In honor of National Cookie month, I’m sharing a tempting way to introduce the concept of fractions to your own personal teacher’s pets. In years past I brought an electric frying pan to class on the day I began my mathematics unit on fractions. After my class and I made the following recipe of No Bake Oatmeal Chocolate Peanut Butter Cookies, we sat around eating cookies and considering how in the world a bigger number could mean a smaller amount. We poured colored water from smaller one-fourth, one-third and one-half cup containers into clear glass one cup containers. Then we all had another cookie. In my experience, children’s interest in fractions increases exponentially with practical (and yummy) real world cooking experience.

For children with allergies, I’ve included a no bake recipe without peanuts and dairy. For all cookie lovers everywhere I’m including a no-bake cookie website. Yea!

Fraction is the name for part of something as distinct from the whole of it. The word itself means a small amount as, for example, when we ask someone to “move over a fraction.” We mean them to move over part of the way, not all the way.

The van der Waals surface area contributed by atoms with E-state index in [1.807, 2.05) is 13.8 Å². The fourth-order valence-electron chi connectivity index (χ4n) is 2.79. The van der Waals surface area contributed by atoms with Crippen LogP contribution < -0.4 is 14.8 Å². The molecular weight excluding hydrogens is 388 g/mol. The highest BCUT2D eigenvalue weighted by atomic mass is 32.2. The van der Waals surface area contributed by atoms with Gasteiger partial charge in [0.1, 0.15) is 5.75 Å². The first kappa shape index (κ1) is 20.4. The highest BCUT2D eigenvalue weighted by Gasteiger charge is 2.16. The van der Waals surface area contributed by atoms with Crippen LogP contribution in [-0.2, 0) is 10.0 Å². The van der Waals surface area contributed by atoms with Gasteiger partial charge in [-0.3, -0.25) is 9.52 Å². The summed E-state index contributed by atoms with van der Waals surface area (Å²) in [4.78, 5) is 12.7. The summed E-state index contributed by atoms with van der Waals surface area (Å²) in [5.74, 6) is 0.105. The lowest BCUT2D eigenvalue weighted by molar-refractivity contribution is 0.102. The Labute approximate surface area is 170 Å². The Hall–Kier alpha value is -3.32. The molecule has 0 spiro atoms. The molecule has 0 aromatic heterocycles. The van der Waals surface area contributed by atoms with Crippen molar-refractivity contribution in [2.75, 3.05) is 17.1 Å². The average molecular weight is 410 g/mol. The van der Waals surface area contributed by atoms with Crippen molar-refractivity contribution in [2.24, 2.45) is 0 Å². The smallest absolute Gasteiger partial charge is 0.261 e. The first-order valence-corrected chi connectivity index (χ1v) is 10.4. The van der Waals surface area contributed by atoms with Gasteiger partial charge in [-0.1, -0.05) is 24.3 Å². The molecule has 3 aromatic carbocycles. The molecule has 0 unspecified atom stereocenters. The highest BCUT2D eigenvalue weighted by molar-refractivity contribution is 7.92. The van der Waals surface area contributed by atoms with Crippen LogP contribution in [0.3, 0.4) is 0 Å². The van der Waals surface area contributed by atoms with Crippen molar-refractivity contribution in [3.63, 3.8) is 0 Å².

Fractional parts such as half, quarter, eighth, and so on form a part of daily language usage. When, for example, we refer to “half an hour,” “a quarter pound of coffee,” or “an eighth of a pie.” In arithmetic, the word fraction has a more precise meaning since a fraction is a numeral. Most fractions are called common fractions to distinguish them from special kinds of fractions like decimal fractions.

A fraction is written as two stacked numerals with a line between them, the top figure is known as the numerator, while the bottom figure is called the denominator.

Now, solving fractions is no longer difficult as before since there are several tutorials and guidelines that can be found on the internet. There is a fraction calculator for three 3 numbers that is very handy. There are even more online fraction calculator that can solve complex problems and even shows the solution.